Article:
“The very logging of this document suggests that it was not part of the investigative file and raises questions about what it is and why it was prepared.”

Furthermore, the XRP legal analysis documents’ author remains anonymous, and the drafting timeframe is also not disclosed by the SEC. The only information available about it is that it was drafted before the 2018 Hinman speech and that it was sent by the Office of the Chief Counsel of the Division of Corporate Finance.

Lastly, the SEC does not assert that the memorandum was drafted at the direction of Enforcement counsel given litigation, only that it was sent to a single enforcement counsel—along with nine other people who are not in the Division of Enforcement.

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“There is every reason to believe that the Division of Corporation Finance was looking at XRP’s status under the securities laws independently of considering whether the Division of Enforcement might recommend an action to the Commission.”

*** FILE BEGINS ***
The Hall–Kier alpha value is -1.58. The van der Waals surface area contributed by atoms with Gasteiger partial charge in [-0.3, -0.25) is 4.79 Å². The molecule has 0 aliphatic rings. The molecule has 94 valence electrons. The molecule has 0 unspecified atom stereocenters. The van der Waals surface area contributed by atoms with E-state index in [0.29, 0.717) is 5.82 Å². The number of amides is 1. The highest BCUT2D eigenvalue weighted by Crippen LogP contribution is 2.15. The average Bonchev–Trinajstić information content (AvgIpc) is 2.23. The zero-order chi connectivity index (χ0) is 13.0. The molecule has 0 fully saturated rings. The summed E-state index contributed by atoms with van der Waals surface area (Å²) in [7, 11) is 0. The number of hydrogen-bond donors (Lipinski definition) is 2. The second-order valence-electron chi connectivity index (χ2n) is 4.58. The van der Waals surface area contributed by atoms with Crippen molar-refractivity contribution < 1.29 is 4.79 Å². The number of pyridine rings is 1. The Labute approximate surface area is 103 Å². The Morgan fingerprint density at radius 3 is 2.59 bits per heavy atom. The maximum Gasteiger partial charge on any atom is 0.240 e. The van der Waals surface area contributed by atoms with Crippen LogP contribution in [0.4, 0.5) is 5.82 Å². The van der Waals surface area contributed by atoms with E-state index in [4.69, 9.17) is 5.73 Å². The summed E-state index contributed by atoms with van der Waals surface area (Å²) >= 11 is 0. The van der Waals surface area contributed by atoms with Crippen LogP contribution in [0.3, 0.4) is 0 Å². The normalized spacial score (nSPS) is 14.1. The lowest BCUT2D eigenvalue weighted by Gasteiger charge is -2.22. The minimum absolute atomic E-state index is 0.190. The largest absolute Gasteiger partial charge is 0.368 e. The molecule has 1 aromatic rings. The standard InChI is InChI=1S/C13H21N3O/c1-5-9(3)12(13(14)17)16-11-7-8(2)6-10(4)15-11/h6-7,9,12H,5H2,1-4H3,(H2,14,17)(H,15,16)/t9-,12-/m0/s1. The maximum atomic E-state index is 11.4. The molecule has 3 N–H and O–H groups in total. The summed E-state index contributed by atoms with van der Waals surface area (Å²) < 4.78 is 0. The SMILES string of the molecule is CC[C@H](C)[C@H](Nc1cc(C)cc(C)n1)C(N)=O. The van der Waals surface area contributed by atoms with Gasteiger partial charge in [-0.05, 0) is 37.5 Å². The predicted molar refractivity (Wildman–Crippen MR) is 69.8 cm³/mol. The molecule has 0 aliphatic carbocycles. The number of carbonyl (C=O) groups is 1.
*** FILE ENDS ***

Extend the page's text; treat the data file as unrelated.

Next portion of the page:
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XRP Lawsuit: Ripple appeals the Court to Disclose SEC’s in-camera review documents

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The latest update in the XRP lawsuit saw Ripple respond to SEC’s letter with the explanation for its privilege assertions along with a redacted version of the three additional documents requested by the defendants for in-camera review. Ripple has requested the court to disclose these documents to the defense and has further continued to argue against the plaintiff’s repetitive “privileged” stance.

Ripple objects to SEC’s entitlement to keeping secrets under DPP

Ripple has contended SEC’s “pre-decisional” or “deliberative” argument for the three additional documents, noting that the commission has failed yet again to identify any specific policy process related to these or other documents, as it is required to when seeking protection under DPP. Ripple argued that the SEC claims against disclosure of discussions are weak and do not stand any legal relevance.